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Saudia Group in ‘landmark’ deal for 105 Airbus planes

Riyadh – Saudi Arabia’s Saudia Group will buy 105 Airbus planes, the company said on Monday, hailing it as the biggest aircraft deal in the country’s history.

Saudia airline will receive 54 A321neo aircraft, while budget offshoot flyadeal will acquire 12 A320neo and 39 A321neo planes, they said in a statement.

The deal is valued at $19 billion, according to a separate statement from the Future Aviation Forum, the conference in the Saudi capital Riyadh where the deal was announce.

“This landmark agreement encompasses 105 confirmed aircraft and marks a significant moment not only for the Saudi aviation industry but also for the wider MENA region,” the Saudia statement said.

The purchase, described as “the largest aircraft deal in Saudi aviation history”, marks a further investment by Saudi airlines more than a year after new carrier Riyadh Air was unveiled.

Saudi authorities have also announced plans for a large new airport in the capital Riyadh capable of accommodating 120 million passengers a year.

Prior to the deal announced Monday, Saudia had a fleet of 144 aircraft while flyadeal had 32.

Saleh Eid, vice president of fleet management and agreements at Saudia, told AFP that deliveries would start in 2026 and continue until 2032. 

Jeddah-based Saudia, also known as Saudi Arabian Airlines, dates to 1945 when it received its first jet, a gift from US president Franklin Roosevelt. 

Crown Prince Mohammed bin Salman sees aviation as a key component of his “Vision 2030” reform agenda to remake the petroleum-centred economy, aiming to more than triple annual traffic to 330 million passengers by the end of the decade.

Vision 2030 “motivated our decision to secure this significant deal, which will create jobs, increase local content and contribute to the national economy,” Saudia Group director general Ibrahim Al-Omar said in the statement.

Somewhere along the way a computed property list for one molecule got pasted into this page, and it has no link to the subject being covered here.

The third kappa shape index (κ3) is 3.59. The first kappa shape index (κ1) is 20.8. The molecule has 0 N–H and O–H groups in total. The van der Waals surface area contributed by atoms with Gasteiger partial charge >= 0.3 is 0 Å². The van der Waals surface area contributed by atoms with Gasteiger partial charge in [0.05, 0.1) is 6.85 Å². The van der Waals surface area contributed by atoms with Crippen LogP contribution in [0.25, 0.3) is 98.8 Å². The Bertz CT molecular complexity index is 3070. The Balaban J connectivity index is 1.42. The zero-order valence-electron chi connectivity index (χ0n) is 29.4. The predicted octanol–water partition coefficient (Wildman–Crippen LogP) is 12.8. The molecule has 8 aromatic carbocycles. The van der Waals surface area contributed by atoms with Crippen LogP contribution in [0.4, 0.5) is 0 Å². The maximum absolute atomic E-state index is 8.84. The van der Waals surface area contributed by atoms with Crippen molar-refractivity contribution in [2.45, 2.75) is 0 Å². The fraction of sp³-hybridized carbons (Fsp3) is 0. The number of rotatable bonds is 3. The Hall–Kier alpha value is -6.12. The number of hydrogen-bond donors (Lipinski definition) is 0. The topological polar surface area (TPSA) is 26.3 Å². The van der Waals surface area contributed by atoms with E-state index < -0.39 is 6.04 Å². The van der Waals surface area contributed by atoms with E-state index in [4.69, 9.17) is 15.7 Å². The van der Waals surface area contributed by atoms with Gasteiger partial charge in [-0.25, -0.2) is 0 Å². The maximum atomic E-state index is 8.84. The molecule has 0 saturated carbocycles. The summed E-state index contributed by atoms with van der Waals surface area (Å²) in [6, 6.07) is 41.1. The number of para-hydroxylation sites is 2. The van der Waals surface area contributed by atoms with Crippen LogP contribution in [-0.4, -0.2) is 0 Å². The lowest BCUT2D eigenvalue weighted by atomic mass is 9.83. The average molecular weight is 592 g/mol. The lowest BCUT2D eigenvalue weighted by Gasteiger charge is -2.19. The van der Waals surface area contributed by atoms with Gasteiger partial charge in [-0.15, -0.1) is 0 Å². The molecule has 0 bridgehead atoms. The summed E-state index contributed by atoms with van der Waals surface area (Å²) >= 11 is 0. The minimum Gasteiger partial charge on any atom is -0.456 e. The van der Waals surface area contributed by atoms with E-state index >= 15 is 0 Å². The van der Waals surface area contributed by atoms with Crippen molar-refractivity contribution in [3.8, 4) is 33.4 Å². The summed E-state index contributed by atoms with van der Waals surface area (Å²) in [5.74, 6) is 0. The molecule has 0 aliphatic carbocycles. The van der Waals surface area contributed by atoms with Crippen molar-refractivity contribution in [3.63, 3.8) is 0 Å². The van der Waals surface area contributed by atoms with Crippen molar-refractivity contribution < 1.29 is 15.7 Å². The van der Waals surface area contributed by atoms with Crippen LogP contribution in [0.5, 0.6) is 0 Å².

– Rapid expansion –

Aviation contributed $20 billion to the Saudi economy in 2023, according to a report published Monday by the Saudi General Authority for Civil Aviation. 

“Aviation supports 241,000 jobs, and a further estimated 717,000 jobs in the tourism sector,” the report said. 

Steven Greenway, chief executive of flyadeal, told AFP the aircraft order announced on Monday was “really a confirmation of how quickly the market is growing and our ambitions to support it”.

Currently flyadeal has a mix of 80 percent domestic flights and 20 percent international, but “that will change to 50-50 over the next couple of years where we start expanding internationally,” Greenway said. 

Last year Saudia announced a deal to buy 39 Dreamliner planes from Boeing with options for 10 more.

Newcomer Riyadh Air had also announced an agreement to buy 39 Boeing Dreamliners, with options for 33 more jets.

Despite ongoing problems at Boeing, which has reported a string of financial losses and has significantly slowed its delivery of new jets while it addresses quality control issues, Riyadh Air is still expected to start flying in the summer of 2025, chief commercial officer Vincent Coste told AFP.

Approximately 10 destinations will come online by the end of that year, Coste said, with more than 100 targeted by the end of the decade.

“We’ll pretty much open an average of two destinations every month, during five years, which has never been achieved before,” he said.

Saudi Arabia is also launching NEOM Airlines, to be based in the planned megacity.

The Saudis are moving into a crowded Gulf market.

Dubai, in the neighbouring United Arab Emirates, has Emirates, the Middle East’s biggest airline, and the world’s busiest airport for international passengers.

Qatar, another Gulf air hub, is expanding capacity at Hamad airport to 70 million people a year and increasing routes for Qatar Airways.

But Greenway from flyadeal said he had no doubt Saudi Arabia’s growth could continue.

“The country has only just opened up over the past couple of years, so you’re only just starting to see the tip of the iceberg in terms of the potential of the market,” he said.

“There’s still a long way to go.”

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